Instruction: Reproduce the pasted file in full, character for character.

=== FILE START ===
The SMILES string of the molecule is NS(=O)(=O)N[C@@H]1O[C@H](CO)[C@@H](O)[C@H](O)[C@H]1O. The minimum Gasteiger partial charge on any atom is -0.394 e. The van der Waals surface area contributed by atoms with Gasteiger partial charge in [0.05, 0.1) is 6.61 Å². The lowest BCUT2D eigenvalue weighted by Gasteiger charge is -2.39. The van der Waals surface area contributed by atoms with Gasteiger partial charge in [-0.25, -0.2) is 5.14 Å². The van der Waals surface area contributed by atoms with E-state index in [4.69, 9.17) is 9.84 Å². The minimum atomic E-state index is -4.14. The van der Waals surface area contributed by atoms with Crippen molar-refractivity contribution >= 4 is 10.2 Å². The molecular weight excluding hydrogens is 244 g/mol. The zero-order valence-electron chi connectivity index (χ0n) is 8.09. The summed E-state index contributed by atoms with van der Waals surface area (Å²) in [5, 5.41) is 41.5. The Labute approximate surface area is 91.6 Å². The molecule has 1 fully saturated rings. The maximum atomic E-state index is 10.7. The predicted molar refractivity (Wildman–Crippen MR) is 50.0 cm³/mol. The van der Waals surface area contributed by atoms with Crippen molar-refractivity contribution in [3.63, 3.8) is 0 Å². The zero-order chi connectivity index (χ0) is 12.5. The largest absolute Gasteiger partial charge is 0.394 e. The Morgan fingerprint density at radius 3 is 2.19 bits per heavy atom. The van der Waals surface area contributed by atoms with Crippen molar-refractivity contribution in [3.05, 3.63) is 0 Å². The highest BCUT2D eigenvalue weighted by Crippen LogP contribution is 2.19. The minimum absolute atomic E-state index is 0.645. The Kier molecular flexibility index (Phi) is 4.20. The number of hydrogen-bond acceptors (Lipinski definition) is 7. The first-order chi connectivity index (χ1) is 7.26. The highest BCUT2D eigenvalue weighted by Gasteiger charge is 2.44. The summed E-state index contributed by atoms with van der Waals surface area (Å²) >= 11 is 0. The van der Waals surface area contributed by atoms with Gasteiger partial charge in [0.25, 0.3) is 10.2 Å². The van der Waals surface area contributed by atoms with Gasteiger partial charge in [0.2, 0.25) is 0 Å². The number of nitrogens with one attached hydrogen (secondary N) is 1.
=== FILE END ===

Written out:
The SMILES string of the molecule is NS(=O)(=O)N[C@@H]1O[C@H](CO)[C@@H](O)[C@H](O)[C@H]1O. The minimum Gasteiger partial charge on any atom is -0.394 e. The van der Waals surface area contributed by atoms with Gasteiger partial charge in [0.05, 0.1) is 6.61 Å². The lowest BCUT2D eigenvalue weighted by Gasteiger charge is -2.39. The van der Waals surface area contributed by atoms with Gasteiger partial charge in [-0.25, -0.2) is 5.14 Å². The van der Waals surface area contributed by atoms with E-state index in [4.69, 9.17) is 9.84 Å². The minimum atomic E-state index is -4.14. The van der Waals surface area contributed by atoms with Crippen molar-refractivity contribution >= 4 is 10.2 Å². The molecular weight excluding hydrogens is 244 g/mol. The zero-order valence-electron chi connectivity index (χ0n) is 8.09. The summed E-state index contributed by atoms with van der Waals surface area (Å²) in [5, 5.41) is 41.5. The Labute approximate surface area is 91.6 Å². The molecule has 1 fully saturated rings. The maximum atomic E-state index is 10.7. The predicted molar refractivity (Wildman–Crippen MR) is 50.0 cm³/mol. The van der Waals surface area contributed by atoms with Crippen molar-refractivity contribution in [3.63, 3.8) is 0 Å². The zero-order chi connectivity index (χ0) is 12.5. The largest absolute Gasteiger partial charge is 0.394 e. The Morgan fingerprint density at radius 3 is 2.19 bits per heavy atom. The van der Waals surface area contributed by atoms with Crippen molar-refractivity contribution in [3.05, 3.63) is 0 Å². The highest BCUT2D eigenvalue weighted by Crippen LogP contribution is 2.19. The minimum absolute atomic E-state index is 0.645. The Kier molecular flexibility index (Phi) is 4.20. The number of hydrogen-bond acceptors (Lipinski definition) is 7. The first-order chi connectivity index (χ1) is 7.26. The highest BCUT2D eigenvalue weighted by Gasteiger charge is 2.44. The summed E-state index contributed by atoms with van der Waals surface area (Å²) >= 11 is 0. The van der Waals surface area contributed by atoms with Gasteiger partial charge in [0.25, 0.3) is 10.2 Å². The van der Waals surface area contributed by atoms with Gasteiger partial charge in [0.2, 0.25) is 0 Å². The number of nitrogens with one attached hydrogen (secondary N) is 1.